When we began to recognize that all fat wasn't evil, we needed a new villain. We chose saturated fat, and not unreasonably so. Around the world, diets high in saturated fats are associated with high rates of heart disease. But, of course, diets that derive lots of their calories (and, consequently, saturated fat) from meats, dairy, fried foods and so on, must derive less of their calories from alternatives—such as vegetables, fruits, nuts, seeds, beans, lentils and so on.

One of the perennial blind spots in nutrition epidemiology is that eating more of A either just means eating more altogether, which brings ills of its own—or eating less of B. And thus, the harms of A may be partly explained by losing the benefits of B. In our perennial rush to judgment, such subtleties are routinely trampled.

Simple reflections of this sort begin to suggest how we might have exaggerated the harms of saturated fat. Switching saturated fat to starch or sugar or trans fat could well be trading sideways, or even down.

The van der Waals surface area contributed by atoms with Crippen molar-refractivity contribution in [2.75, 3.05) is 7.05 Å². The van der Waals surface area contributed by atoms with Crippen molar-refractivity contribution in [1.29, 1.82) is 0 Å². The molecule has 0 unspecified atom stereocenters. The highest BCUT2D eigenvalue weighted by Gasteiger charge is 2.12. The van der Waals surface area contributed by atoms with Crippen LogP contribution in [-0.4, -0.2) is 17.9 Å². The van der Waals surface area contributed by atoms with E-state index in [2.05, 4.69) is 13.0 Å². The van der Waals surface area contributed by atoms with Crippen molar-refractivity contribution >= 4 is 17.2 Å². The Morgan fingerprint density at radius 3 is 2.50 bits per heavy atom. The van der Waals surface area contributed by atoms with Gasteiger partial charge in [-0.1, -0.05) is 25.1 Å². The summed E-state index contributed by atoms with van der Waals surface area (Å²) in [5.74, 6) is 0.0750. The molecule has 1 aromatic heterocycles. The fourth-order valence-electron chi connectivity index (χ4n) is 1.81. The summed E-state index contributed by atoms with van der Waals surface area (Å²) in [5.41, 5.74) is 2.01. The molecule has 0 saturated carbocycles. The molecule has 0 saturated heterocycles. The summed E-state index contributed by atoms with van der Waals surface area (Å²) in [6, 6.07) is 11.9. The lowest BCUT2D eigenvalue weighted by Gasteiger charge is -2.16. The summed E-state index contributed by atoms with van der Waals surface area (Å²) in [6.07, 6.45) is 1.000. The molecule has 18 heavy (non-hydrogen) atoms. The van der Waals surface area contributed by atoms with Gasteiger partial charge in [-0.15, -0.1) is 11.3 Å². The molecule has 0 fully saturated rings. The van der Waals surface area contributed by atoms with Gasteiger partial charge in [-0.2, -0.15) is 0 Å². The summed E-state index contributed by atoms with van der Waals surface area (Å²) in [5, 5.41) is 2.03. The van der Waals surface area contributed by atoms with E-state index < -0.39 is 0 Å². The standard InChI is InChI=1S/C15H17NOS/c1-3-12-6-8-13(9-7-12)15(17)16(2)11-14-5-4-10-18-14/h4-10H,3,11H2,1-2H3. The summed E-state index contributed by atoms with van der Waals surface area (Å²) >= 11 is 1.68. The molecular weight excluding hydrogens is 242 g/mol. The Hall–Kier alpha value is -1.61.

But that would not necessarily fully absolve saturated fat, as many voices are now suggesting with unfounded zeal. The evidence we have about saturated fat is not limited to population studies. It includes mechanistic studies showing that certain prevalent saturated fatty acids found in dairy and meat—palmitic acid and myristic acid—induce inflammation and atherogenesis (the process that gums up our arteries).

[See Dr. Weil's Anti-Inflammatory Diet]

But the same kind of evidence indicates that other saturated fatty acids such as stearic acid, found prominently in dark chocolate but also in meat, and lauric acid, found in coconut, may be innocuous. All saturated fat is not created equal. We once applied this mistaken "can't differentiate baby from bath water" appraisal to all dietary fat. Instead of learning from it, we now apply the same broken method to classes of fat.